We are writing a book about Sensory Trauma that contains further examples of lived experience as well as tips and suggestions for autistic people, parents and professionals. We also want to write more about the flipside of Sensory Trauma. Autistic sensory experiences may be broader experiences than non-autistic people’s and whilst that means our brains process sensory information as traumatic at one end of the scale, at the other end of the scale we may experience Sensory Joy in the ordinary, everyday things around us that other people miss. I feel this is worth sharing too. I might find hair brushing incredibly challenging, but the joy I get from hearing a particular sequence of music again and again; or from touching certain textures; or seeing a particularly satisfying looking piece of wood, far exceeds the joy my non-autistic peers seem to get from these activities. Our online Sensory Trauma training has been widely taken up across Wales by clinicians involved in diagnosing autism. It provides in-depth information about all aspects of Sensory Trauma and is a good follow up to our Making Sense Of Autism online course that explores sensory processing, regulation and coregulation and has lots of real life examples from our personal, parental and professional roles.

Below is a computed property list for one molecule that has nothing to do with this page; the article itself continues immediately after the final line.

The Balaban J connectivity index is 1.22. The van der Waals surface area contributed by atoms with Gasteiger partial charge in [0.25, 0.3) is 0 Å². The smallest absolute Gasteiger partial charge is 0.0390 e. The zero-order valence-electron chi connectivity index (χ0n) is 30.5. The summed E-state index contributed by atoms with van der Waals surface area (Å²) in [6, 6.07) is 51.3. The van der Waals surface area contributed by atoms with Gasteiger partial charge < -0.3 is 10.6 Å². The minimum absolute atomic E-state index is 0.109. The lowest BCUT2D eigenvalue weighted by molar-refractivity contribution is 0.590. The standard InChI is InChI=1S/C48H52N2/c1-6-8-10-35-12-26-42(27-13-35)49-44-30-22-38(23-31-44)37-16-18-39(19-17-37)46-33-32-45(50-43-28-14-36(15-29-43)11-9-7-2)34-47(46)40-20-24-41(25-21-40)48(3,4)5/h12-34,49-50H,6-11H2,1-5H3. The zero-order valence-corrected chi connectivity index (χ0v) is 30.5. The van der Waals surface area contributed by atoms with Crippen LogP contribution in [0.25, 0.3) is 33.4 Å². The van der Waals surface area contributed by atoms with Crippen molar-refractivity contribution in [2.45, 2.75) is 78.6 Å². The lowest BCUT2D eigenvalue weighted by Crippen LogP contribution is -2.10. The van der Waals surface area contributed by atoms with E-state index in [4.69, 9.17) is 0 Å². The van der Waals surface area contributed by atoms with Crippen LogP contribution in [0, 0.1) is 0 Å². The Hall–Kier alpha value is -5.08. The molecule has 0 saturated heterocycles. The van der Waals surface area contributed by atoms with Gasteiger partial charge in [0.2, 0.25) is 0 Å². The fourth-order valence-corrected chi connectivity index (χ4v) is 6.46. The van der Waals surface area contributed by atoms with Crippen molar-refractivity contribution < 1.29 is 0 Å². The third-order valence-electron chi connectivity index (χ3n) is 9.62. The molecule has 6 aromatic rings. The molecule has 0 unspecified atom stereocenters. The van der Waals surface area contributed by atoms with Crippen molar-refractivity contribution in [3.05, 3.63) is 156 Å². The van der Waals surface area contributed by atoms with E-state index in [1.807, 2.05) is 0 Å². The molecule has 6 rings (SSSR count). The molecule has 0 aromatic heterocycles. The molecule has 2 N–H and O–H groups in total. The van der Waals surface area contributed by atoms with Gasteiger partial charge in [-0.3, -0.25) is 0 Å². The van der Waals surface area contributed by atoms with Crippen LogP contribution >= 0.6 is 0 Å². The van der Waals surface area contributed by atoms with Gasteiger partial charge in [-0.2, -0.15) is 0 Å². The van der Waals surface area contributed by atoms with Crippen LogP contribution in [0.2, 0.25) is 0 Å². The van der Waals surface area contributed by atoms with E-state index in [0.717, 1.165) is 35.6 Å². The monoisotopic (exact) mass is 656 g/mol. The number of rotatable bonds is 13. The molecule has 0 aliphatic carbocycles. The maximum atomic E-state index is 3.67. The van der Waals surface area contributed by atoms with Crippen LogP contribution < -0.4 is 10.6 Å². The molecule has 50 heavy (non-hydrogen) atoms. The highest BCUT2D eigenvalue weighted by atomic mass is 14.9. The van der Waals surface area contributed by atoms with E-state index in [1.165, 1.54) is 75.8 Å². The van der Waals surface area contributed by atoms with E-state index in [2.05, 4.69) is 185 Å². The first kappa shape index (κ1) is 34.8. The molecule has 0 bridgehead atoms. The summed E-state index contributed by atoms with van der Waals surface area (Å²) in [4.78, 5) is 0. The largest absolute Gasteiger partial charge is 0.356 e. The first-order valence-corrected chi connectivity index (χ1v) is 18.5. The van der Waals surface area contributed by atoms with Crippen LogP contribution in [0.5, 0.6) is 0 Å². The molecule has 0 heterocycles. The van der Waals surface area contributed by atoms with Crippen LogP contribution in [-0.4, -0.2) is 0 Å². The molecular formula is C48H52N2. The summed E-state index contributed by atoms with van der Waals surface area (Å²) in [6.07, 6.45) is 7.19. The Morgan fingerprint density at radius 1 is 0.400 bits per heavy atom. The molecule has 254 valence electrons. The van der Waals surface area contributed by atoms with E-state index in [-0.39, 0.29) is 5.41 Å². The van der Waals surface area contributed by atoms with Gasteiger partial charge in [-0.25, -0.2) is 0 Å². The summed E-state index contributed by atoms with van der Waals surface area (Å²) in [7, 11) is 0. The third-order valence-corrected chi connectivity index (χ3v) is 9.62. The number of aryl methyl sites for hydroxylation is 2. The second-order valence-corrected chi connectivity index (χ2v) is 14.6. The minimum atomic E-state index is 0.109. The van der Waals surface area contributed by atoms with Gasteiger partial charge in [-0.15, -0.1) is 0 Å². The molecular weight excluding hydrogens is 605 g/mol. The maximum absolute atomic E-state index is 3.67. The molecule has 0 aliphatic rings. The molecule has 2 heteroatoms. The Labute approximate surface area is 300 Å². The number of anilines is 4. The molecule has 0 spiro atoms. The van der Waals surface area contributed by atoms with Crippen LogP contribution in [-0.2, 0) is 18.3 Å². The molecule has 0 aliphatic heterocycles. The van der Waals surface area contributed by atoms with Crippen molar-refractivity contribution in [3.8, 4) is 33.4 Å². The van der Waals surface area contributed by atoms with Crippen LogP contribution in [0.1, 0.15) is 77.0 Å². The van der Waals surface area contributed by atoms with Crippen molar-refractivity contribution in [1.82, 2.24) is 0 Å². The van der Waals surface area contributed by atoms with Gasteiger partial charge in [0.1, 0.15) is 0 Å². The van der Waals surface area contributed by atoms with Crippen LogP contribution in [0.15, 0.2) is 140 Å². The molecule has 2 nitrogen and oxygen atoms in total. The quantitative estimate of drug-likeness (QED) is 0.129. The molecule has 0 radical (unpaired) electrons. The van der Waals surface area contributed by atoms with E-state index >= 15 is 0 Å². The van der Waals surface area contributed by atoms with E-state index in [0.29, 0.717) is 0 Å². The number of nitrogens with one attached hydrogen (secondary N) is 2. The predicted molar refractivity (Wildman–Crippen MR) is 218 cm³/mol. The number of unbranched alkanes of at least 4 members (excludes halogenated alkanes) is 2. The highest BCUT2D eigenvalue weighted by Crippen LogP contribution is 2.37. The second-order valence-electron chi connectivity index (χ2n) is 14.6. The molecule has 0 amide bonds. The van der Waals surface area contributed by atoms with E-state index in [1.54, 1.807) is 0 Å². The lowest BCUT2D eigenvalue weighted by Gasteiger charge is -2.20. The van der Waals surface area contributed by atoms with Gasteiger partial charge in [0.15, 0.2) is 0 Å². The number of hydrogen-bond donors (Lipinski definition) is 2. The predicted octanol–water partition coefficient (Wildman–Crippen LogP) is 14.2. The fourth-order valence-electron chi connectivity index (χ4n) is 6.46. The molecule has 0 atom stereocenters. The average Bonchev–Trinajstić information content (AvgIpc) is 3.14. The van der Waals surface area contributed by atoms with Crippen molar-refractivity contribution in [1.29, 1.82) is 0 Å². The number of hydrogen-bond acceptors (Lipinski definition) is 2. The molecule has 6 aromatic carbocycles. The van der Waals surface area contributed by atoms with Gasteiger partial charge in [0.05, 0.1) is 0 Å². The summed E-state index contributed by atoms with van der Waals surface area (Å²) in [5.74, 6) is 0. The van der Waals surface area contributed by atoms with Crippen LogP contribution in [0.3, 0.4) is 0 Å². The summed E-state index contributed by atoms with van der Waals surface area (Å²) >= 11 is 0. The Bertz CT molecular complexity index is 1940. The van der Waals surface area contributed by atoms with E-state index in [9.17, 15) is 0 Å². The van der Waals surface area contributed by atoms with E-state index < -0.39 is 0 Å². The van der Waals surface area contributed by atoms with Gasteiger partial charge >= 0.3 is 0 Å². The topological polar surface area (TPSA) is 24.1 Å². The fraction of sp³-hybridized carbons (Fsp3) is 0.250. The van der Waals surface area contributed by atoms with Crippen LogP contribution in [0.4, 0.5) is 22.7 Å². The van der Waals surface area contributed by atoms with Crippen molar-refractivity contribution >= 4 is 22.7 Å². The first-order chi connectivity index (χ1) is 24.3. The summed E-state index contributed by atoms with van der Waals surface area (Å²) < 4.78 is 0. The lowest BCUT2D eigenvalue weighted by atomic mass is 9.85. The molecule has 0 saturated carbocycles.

In the past year, we have written more than 70 information sheets with tips, suggestions and ideas for coping with the changes, restrictions and sensory challenges of the Covid -19 pandemic. These are all free to download from our Facebook group Autism Wellbeing Covid-19 Free Resources | Facebook. We have other free downloads on our website. We are a non-profit organisation and none of us are salaried, we do most of work without pay so do please donate if you find our work valuable and you have the means to. Autism Wellbeing CIC (goldengiving.com)
Our most recent project to be shared is a great piece of work supporting children with additional learning needs. It includes fun animations in both English and Welsh using a young autistic voice actor and lots of useful information and films for parents, teachers and students. (Supporting Children With Additional Learning Needs | Autism Wellbeing)